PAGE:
Omoigui Osasogie: Gender inequality in Nigeria [NEXT]


by Omoigui Osasogie

For many years women have struggled to be heard and continue to fight for equality and respect in the society. The fact that she is female doesn’t mean she should have limited rights, it doesn’t mean she should be forced into an early marriage. The fact that she is called a woman doesn’t mean she should be called weak or seen as inferior. She has the right to equal pay and free wages; she has the right to own property and most importantly, the right to education.

In Nigeria, the gender equality bill was designed to stop the inhuman, humiliating treatment of women. The bill was introduced by Senator Abiodun Olujimi but did not pass second reading because it was rejected by the opponents and seen as an attack on religious belief and the Nigerian constitution. Many young girls have been forced into early marriage and denied the right to education. They are made to be submissive and subjected to oppression. In most families, the male is recognised compared to the female child. Apart from this, the girls are raised in a way that they forget the rights they are to enjoy as females. Women are seen as objects; for instance, a woman applies for a job and is judged by her physical appearance instead of what she has to offer intellectually.

In the northern part of Nigeria, it is normal to hear that a young girl is married. When the girl gets to a certain age she leaves the house to start a family of her own without any achievement. It destroys their self-confidence and self-worth in their career and other aspects of her adult life. With respect to holding high political offices, women are turned down in most countries. Therefore, men are being trained for leadership activities while women are trained to domestic activities. The amazing fact is that not just the men are against gender equality, women are also against it.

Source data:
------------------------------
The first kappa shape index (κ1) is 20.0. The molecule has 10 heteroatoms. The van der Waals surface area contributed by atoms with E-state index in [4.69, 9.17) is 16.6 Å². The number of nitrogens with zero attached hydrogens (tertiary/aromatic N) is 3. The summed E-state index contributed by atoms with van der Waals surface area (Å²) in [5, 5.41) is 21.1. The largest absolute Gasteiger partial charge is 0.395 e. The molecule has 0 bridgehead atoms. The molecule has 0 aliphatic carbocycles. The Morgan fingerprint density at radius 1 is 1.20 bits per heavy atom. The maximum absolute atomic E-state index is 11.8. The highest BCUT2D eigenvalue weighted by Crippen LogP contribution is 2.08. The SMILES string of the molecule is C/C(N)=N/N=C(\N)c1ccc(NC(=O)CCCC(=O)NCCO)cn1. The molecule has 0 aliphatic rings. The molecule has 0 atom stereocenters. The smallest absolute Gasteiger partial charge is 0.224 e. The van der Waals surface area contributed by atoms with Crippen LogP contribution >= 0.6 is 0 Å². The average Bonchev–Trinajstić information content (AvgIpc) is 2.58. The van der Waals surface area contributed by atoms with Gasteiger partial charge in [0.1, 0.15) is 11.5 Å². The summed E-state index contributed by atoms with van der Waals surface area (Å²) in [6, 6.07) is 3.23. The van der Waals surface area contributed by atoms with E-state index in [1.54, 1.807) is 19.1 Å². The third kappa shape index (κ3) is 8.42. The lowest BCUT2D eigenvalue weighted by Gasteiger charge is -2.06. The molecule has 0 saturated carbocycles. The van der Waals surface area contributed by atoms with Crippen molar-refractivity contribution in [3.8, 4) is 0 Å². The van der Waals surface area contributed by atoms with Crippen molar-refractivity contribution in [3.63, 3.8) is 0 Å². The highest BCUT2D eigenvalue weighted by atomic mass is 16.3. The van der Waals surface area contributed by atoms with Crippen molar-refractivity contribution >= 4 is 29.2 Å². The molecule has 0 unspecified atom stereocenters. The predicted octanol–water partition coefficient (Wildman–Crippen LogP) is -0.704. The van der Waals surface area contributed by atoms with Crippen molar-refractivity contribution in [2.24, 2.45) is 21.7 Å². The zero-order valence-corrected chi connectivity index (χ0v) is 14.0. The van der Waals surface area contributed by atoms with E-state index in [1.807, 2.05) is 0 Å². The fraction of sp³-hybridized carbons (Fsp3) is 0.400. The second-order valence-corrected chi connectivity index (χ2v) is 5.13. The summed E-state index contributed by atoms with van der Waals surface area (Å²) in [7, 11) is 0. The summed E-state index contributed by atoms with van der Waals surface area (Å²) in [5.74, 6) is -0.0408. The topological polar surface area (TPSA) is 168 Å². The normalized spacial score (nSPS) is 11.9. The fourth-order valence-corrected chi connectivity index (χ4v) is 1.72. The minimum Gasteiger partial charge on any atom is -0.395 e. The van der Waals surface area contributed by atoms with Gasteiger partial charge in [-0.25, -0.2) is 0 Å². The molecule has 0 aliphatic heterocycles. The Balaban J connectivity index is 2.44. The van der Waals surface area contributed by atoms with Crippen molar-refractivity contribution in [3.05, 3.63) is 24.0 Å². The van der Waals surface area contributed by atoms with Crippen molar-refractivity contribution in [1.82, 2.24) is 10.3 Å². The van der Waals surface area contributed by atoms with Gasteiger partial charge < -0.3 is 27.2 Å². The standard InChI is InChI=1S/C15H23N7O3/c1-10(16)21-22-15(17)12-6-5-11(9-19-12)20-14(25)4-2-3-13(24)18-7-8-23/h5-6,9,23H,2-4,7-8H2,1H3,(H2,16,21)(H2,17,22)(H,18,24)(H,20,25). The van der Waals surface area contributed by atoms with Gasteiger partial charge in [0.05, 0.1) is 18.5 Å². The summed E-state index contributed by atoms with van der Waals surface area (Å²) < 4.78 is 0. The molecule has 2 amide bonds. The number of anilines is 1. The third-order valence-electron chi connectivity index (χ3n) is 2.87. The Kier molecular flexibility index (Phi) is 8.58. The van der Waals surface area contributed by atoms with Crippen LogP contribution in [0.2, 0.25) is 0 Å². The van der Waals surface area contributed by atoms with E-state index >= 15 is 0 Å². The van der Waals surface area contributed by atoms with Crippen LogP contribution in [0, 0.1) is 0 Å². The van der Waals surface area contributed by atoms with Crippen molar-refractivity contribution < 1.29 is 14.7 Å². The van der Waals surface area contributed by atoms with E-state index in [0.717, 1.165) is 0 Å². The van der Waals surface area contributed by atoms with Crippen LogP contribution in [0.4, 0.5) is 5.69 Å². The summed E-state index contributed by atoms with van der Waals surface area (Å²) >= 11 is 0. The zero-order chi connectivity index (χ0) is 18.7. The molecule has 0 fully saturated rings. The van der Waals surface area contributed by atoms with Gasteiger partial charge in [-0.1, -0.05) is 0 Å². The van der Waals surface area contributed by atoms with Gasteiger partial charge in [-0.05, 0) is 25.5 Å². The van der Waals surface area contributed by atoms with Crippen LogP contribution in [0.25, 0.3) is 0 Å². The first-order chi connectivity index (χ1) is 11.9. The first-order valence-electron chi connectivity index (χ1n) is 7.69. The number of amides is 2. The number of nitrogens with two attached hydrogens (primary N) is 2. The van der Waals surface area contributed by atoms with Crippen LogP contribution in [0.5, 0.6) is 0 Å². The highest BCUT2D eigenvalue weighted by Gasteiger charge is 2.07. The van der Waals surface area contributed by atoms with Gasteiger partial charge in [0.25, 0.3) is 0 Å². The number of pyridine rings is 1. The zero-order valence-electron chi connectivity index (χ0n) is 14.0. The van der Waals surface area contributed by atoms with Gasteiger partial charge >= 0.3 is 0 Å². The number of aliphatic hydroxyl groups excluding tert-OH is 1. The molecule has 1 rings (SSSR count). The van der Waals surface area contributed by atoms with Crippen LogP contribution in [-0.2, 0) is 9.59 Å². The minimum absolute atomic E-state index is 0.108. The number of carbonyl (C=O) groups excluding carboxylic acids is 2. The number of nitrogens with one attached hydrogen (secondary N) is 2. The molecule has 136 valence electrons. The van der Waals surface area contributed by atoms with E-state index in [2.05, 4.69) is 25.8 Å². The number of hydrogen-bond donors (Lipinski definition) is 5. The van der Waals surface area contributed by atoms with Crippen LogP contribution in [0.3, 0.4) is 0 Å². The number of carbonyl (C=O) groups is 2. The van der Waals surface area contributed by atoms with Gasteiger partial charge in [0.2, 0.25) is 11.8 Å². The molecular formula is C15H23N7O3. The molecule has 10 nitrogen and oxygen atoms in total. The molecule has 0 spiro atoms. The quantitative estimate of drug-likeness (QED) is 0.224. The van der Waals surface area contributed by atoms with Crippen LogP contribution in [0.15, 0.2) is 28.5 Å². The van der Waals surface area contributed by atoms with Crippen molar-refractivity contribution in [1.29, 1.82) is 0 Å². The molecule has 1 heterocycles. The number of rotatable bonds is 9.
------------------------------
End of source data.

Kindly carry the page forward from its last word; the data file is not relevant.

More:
The support coming from women isn’t 100%, which might be based on their orientation. However, most people have different perceptions, cultural background and religious beliefs.

Women should enjoy equal rights and young girls should be able to stand with confidence with her male contemporaries. Empowering and educating the female child would help to make the world a much more developed place. Rather than living in a world whereby women face sexual harassment, injustice and inequality, a woman should be respected and allowed to voice out. Gender discrimination should be critically faced and challenged. A woman should not be limited; she should be heard and respected.

YNaija’s NEXT spotlights a more composite sampling of young Nigerians under the age of 24. We think this is a deeply important voice that is underserved and under-heard and whose narratives (mostly towards the dying years of military rule in Nigeria) must be heard, consistently. We call them the ‘authentic millennials’.”

Osagie enjoys copywriting and content marketing. She has keen interest in writing fashion and lifestyle topics.


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